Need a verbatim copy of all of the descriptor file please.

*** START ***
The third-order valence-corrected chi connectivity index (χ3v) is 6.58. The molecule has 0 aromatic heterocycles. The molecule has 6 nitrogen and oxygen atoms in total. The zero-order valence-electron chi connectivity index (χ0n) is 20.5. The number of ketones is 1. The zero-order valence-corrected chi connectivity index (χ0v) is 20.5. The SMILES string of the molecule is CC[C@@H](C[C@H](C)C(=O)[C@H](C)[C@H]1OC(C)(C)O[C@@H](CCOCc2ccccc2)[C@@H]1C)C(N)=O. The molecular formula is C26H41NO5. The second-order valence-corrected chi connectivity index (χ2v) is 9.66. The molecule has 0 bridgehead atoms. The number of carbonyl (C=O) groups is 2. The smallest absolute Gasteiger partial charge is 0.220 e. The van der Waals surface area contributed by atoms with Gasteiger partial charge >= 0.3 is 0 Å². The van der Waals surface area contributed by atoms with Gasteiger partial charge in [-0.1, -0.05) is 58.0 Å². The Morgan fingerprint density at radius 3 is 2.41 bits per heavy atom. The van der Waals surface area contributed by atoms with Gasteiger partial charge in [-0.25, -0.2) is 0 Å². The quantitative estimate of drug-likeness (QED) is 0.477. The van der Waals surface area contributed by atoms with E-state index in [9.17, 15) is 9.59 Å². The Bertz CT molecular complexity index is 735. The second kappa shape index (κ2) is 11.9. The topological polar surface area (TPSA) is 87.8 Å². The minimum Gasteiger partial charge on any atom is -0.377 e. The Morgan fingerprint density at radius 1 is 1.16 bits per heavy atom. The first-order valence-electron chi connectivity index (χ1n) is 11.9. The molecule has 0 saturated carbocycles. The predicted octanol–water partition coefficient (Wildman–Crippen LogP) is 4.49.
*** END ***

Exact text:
The third-order valence-corrected chi connectivity index (χ3v) is 6.58. The molecule has 0 aromatic heterocycles. The molecule has 6 nitrogen and oxygen atoms in total. The zero-order valence-electron chi connectivity index (χ0n) is 20.5. The number of ketones is 1. The zero-order valence-corrected chi connectivity index (χ0v) is 20.5. The SMILES string of the molecule is CC[C@@H](C[C@H](C)C(=O)[C@H](C)[C@H]1OC(C)(C)O[C@@H](CCOCc2ccccc2)[C@@H]1C)C(N)=O. The molecular formula is C26H41NO5. The second-order valence-corrected chi connectivity index (χ2v) is 9.66. The molecule has 0 bridgehead atoms. The number of carbonyl (C=O) groups is 2. The smallest absolute Gasteiger partial charge is 0.220 e. The van der Waals surface area contributed by atoms with Gasteiger partial charge >= 0.3 is 0 Å². The van der Waals surface area contributed by atoms with Gasteiger partial charge in [-0.1, -0.05) is 58.0 Å². The Morgan fingerprint density at radius 3 is 2.41 bits per heavy atom. The van der Waals surface area contributed by atoms with Gasteiger partial charge in [-0.25, -0.2) is 0 Å². The quantitative estimate of drug-likeness (QED) is 0.477. The van der Waals surface area contributed by atoms with E-state index in [9.17, 15) is 9.59 Å². The Bertz CT molecular complexity index is 735. The second kappa shape index (κ2) is 11.9. The topological polar surface area (TPSA) is 87.8 Å². The minimum Gasteiger partial charge on any atom is -0.377 e. The Morgan fingerprint density at radius 1 is 1.16 bits per heavy atom. The first-order valence-electron chi connectivity index (χ1n) is 11.9. The molecule has 0 saturated carbocycles. The predicted octanol–water partition coefficient (Wildman–Crippen LogP) is 4.49.